Source: Vecteezy

Vecteezy offers free vector art, stock photos, and videos, which means you can combine their library of creative resources with the editor to get graphic design work done really quickly. And you can also create designs from scratch—all within your browser (for Chrome, Chromium, and Opera).

The UI is simple and intuitive—much like beginner-focused such as like Canva. While Vecteezy Editor includes more advanced features than Canva, free users do miss out on features like booleans, knife tools, and blending modes.

Best free image and photo editing software for graphic designers

When you need to make professional-level edits to images, without the cost of Photoshop, the tools below are your go-to. Both offer advanced image editing capabilities and a UI similar to Photoshop’s—meaning it’s familiar and won’t throw you a steep learning curve.


Source: Sumo

Sumopaint’s image editing software is completely web-based—so there are no downloads required. Still, the Photoshop-esque UI includes all the capabilities you expect from a full-featured drawing tool and image editor.

Graphic designers can choose from various shapes, text, brushes, gradients, layers and effects. Plus, Sumo has also built a whole suite of tools, including Sumo3D, Sumopixel, and Sumophoto, for all your design work.

And the only real trade-off with the free version is that you can’t download any apps.


Source: Pixlr

Pixlr is a photo editing app that enables designers to make quick work or professional photo editing, including overlays, background cut-outs, and artistic effects. Offering both Pixlr X—designed for one-click editing—and the more advanced Pixlr E, the app is a great option for both beginners and experienced graphic designers.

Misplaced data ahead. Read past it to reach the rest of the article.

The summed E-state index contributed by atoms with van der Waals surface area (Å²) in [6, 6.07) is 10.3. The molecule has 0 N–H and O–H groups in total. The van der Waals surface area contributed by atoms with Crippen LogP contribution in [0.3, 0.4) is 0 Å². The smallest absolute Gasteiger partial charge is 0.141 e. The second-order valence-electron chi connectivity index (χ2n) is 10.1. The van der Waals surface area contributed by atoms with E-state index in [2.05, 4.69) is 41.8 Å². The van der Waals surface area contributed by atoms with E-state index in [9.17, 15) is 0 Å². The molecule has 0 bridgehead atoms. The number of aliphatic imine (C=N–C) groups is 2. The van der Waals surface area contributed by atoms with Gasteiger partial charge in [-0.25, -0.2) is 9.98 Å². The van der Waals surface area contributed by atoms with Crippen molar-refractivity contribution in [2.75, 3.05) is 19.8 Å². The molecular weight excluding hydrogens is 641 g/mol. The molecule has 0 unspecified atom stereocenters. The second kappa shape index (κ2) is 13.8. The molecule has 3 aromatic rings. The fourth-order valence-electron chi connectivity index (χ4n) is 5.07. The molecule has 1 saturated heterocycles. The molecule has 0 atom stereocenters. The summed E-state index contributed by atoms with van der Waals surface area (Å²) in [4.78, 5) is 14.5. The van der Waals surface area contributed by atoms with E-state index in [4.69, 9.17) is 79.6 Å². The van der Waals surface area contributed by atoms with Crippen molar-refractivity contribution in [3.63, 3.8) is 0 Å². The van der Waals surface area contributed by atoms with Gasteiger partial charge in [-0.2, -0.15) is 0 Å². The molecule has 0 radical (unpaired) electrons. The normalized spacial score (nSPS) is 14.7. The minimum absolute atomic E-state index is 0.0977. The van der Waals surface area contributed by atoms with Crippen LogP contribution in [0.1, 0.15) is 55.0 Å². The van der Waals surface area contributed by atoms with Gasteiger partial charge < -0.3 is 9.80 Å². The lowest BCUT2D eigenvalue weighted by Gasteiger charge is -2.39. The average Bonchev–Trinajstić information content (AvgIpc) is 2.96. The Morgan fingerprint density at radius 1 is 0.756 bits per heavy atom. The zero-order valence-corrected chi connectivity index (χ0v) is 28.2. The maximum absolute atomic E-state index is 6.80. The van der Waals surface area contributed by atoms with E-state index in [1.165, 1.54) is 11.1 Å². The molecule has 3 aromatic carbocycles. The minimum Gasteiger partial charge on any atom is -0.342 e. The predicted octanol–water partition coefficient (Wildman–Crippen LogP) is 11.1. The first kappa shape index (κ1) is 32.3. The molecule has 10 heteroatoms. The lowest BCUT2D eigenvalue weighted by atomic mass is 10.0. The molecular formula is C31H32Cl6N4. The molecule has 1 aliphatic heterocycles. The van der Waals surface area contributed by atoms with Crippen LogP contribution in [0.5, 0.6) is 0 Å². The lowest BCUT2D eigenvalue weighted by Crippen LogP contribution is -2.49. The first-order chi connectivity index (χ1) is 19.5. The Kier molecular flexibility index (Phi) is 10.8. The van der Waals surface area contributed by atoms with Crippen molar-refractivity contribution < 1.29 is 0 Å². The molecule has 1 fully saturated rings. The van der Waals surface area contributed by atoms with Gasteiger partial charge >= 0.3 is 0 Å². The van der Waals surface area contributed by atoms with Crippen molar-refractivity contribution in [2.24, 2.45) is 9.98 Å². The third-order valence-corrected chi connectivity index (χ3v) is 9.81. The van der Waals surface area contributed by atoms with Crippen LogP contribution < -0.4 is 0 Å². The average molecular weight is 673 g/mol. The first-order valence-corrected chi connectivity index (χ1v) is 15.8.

With that said, Pixlr is one of the more limited free versions on our list. You’ll need to buy a paid subscription to access the full suite including more advanced editing features, AI features, and a larger library of assets, overlays, and templates.

Best free 3D graphic design software

3D design software can get really expensive, really quickly. But you don’t need Creo or Autodesk to build 3D designs. The tools below offer everything you need to create in 3D without expensive CAD software.

Daz 3D

Daz 3D is one of the best tools for building 3D designs quickly. With an extensive library of people, animals, objects, and animations, anyone can start creating 3D models in no time.

The free software is available to download for Mac and Windows users and handles everything from rigging and morphing to animation, rendering, and physics.

The biggest thing to note when comparing Daz to paid software is the lack of texturing and modeling capabilities—plus, some of the assets in Daz’s library do require a purchase to use.


Blender is a great option for designers, illustrators, animators, and more. It includes features for rendering, modeling/sculpting/UV, VFX, animation and rigging, and both 2D and 3D story art.

The app is completely open source and 100 percent free to create, share, and even sell your graphic designs.

With a huge number of options and an emphasis on building from scratch, Blender is best suited for experienced 3D designers. That learning curve and the potential for bugs are the biggest trade-offs versus pricier 3D modeling software.

Free graphic design storage solutions

Storage is an easily overlooked—but often substantial—cost for graphic designers. If you already pay for a graphic design software like Adobe, storage may be built into your subscription, so be sure to check on that.

Otherwise, the solutions below offer generous storage capacities for free, with reasonable costs to upgrade your space when the need arises.

Google Drive

Google Drive’s free tier offers the largest storage capacity by far, with 15 gigabytes available for free. It’s important to note, though, if you also use Gmail, your email storage will eat into that 15 GB. But, if you outgrow the free tier, Google’s paid storage is super reasonable at just $1.99/month for 100 GB.